A new study has demonstrated that kids are likely to perform poorly in their academics if they their admission in school is delayed.
The study conducted by University of Warwick suggested that children who are born more than three weeks before their due date would benefit from starting school a year later than those who were born at full-term.
Corresponding author Professor Dieter Wolke, from the Department of Psychology and Warwick Medical School at the University of Warwick, said that their study showed that delaying school entry has no effect on Year 1 teacher ratings of academic performance, but it was associated with poorer performance in age-standardised tests of reading, writing, mathematics and attention as the children get older.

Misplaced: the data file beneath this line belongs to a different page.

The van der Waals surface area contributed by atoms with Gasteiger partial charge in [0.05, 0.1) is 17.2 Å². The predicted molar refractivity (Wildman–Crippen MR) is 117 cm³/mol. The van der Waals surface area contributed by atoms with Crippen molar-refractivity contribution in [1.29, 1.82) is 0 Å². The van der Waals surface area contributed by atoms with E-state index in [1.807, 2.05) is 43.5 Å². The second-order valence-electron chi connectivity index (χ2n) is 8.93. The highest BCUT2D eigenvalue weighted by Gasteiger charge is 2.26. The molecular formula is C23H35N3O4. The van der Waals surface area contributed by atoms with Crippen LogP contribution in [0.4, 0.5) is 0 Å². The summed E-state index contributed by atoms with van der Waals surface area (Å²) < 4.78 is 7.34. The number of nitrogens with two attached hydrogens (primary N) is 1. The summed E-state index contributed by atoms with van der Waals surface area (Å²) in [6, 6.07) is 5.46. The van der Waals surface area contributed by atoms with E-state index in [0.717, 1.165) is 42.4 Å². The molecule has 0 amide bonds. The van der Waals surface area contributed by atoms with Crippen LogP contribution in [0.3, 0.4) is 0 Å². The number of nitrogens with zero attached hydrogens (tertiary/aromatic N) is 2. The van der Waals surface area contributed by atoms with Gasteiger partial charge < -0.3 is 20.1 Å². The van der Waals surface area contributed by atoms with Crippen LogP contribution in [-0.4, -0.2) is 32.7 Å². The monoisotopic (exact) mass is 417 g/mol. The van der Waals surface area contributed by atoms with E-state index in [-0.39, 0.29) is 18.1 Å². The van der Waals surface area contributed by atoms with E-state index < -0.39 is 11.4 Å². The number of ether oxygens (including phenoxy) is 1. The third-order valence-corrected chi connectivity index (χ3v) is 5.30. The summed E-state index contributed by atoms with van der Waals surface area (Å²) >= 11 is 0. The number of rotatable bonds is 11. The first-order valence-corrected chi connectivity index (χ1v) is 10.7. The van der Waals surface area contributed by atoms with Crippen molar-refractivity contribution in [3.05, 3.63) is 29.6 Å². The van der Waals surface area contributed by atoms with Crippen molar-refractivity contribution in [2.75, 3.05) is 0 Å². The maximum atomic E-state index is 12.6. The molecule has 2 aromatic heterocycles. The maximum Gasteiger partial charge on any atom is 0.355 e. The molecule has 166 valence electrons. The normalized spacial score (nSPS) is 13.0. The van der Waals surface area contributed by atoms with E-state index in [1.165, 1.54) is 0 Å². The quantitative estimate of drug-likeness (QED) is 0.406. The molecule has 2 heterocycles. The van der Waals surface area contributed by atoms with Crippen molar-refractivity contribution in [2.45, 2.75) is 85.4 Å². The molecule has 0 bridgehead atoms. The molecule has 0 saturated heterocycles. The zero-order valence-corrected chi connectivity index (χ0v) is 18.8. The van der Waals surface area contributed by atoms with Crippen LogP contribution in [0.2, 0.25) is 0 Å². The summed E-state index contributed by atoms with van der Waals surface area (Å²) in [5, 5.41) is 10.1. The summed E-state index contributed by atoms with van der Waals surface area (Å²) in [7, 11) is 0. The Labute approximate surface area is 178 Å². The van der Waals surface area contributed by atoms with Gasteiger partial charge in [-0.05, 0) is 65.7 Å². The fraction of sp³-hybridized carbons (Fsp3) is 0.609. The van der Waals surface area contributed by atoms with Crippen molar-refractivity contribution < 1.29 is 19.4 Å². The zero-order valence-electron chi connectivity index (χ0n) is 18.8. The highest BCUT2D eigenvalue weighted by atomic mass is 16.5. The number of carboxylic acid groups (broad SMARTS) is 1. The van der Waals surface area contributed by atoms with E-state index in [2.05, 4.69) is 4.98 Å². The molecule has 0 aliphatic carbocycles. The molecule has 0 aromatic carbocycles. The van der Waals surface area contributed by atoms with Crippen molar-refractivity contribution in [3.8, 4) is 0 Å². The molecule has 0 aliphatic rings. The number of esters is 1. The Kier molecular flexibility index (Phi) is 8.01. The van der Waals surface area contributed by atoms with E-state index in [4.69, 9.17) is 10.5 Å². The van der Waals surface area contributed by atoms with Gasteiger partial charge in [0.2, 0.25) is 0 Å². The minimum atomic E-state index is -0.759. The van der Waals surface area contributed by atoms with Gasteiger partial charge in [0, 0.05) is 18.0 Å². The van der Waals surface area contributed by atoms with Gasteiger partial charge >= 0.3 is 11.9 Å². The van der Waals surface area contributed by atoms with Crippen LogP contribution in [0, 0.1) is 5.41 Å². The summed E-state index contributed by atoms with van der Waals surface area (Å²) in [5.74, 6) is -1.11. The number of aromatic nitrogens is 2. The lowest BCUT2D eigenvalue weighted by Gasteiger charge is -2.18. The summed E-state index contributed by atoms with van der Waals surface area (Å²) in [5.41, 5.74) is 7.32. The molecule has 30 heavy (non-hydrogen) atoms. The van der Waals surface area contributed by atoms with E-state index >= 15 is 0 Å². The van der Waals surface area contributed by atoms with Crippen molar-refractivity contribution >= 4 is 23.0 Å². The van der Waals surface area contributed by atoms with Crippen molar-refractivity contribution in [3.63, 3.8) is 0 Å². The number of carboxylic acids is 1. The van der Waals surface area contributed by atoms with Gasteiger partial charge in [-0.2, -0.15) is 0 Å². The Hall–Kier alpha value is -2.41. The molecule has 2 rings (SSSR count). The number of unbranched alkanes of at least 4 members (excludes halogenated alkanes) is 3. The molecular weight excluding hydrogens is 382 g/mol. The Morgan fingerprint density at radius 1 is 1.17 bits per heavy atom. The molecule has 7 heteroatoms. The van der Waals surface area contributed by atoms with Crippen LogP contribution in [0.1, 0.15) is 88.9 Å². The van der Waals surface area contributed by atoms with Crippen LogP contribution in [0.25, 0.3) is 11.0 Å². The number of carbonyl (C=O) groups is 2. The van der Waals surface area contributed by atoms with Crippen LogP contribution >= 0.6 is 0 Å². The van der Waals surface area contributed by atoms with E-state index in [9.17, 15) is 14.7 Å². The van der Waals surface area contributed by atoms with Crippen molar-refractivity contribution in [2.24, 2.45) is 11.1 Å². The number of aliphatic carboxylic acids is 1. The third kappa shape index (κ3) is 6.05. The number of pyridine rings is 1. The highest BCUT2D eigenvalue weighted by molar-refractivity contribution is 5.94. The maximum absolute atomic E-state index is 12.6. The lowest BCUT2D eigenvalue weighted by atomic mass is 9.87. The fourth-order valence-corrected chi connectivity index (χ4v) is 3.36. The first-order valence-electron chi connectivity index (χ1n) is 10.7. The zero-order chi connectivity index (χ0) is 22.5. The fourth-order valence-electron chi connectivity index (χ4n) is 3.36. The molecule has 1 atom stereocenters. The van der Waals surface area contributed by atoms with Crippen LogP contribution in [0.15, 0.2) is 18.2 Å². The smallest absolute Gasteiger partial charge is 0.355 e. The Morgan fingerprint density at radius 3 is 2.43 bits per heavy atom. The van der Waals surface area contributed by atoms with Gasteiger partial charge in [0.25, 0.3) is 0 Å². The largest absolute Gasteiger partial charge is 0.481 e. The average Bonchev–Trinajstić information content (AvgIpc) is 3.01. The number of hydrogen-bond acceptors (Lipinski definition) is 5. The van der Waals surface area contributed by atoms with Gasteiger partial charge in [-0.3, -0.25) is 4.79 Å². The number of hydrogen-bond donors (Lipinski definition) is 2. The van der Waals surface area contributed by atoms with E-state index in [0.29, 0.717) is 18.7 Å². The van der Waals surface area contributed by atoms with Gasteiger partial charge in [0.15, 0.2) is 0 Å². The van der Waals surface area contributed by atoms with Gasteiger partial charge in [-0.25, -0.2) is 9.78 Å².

At the time of assessment in Bavaria, all children reaching six years of age before 30 June started school the following September. The team studied 999 children, of which 472 were born preterm. These new findings are particularly applicable to preterm children who are born up to four months before their due date and may enter school less mature compared with their peers. The researchers compared teacher ratings of achievement in Year 1 and then looked at the results of standardised mathematics, reading, writing and attention tests when the children reached 8 years of age.
Co-author Julia Jaekel, from the Department of Developmental Psychology at the Ruhr-University Bochum in Germany, said that many parents of pre-term children believed delaying school entry would be more beneficial.
Jaekel said that many parents demand that preterm children should be held back, particularly if they were born in the summer.
The study is published in the Journal of Developmental Medicine and Child Neurology